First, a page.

• knowingly or recklessly preparing incorrect documents to be filed/published / relied upon e.g. financial statements, valuations, tax returns, mortgage references etc;
  • knowing or reckless breach of AML requirements;
  • misappropriation of funds from employer, by expense claims or otherwise, or from client;
  • knowing or reckless submission of incorrect expense claims particularly where the errors are numerous and / or significant;
  • creating, encouraging or promoting highly artificial or highly contrived tax avoidance schemes in breach of the standards for  tax planning in the Professional Conduct in Relation to Taxation guidance;
  • knowing or reckless breaches of the Clients’ Money Regulations;
  • knowing or reckless failure to obtain client’s consent to retain commission;
  • abusive, intimidatory or threatening conduct directed towards other employees / managers at place of work or directed towards third parties such as clients, regulators etc.;
  • harassment (sexual or otherwise) of another employee / manager at place of work or client.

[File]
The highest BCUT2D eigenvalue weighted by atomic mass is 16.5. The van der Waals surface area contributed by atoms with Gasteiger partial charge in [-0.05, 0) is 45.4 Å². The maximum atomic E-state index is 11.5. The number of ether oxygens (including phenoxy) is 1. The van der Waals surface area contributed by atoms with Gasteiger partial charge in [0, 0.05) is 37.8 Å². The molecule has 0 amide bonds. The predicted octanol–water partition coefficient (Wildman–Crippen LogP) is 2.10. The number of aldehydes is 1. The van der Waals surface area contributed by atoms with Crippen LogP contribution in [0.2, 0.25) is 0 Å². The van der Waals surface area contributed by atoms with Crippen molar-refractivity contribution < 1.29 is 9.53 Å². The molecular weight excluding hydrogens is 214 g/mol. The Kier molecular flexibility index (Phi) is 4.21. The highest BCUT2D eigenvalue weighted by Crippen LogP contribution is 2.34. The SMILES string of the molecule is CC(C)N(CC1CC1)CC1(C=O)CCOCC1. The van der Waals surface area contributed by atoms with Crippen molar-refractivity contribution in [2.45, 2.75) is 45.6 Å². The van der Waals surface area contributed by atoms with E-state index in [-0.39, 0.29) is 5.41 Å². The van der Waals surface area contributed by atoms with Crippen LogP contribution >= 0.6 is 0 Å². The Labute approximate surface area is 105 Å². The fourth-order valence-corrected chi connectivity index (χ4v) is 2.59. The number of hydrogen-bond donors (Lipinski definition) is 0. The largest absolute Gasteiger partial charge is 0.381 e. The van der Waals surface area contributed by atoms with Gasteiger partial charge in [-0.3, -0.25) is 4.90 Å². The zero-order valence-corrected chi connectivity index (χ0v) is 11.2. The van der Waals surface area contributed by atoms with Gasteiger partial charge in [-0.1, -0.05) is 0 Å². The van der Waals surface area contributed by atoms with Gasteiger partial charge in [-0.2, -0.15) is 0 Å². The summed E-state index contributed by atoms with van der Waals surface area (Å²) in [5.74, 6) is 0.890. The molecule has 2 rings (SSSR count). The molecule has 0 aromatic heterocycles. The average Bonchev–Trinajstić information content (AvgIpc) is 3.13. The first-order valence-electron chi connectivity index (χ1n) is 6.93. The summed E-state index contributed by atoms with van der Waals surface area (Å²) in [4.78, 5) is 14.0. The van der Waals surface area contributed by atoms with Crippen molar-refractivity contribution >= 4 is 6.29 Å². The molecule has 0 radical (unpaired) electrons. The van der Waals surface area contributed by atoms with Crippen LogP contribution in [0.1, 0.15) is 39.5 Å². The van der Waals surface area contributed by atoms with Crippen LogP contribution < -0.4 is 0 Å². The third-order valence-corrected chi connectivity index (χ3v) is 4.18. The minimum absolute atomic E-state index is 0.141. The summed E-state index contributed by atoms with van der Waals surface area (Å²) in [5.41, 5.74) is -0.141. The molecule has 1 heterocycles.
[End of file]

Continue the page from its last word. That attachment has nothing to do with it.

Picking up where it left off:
A non-exhaustive list of examples of matters that are likely to constitute misconduct relating to a member’s personal activities appears as Appendix 2 to the Guidance and includes:

  • being charged with, or convicted of, one or more criminal offences involving dishonesty, fraud, extortion or bribery; discrimination; violence or sexual misconduct; the possession or distribution of child sex abuse images or where the offence is associated with terrorism; money laundering; perverting or obstructing the court of justice or facilitating or concealing serious criminal activity by others;
  • convictions, or accepting a caution, for any other criminal offence except minor motoring offences;
  • where a member has been removed or dismissed from a position of trust on the basis of dishonest or allegedly dishonest behaviour;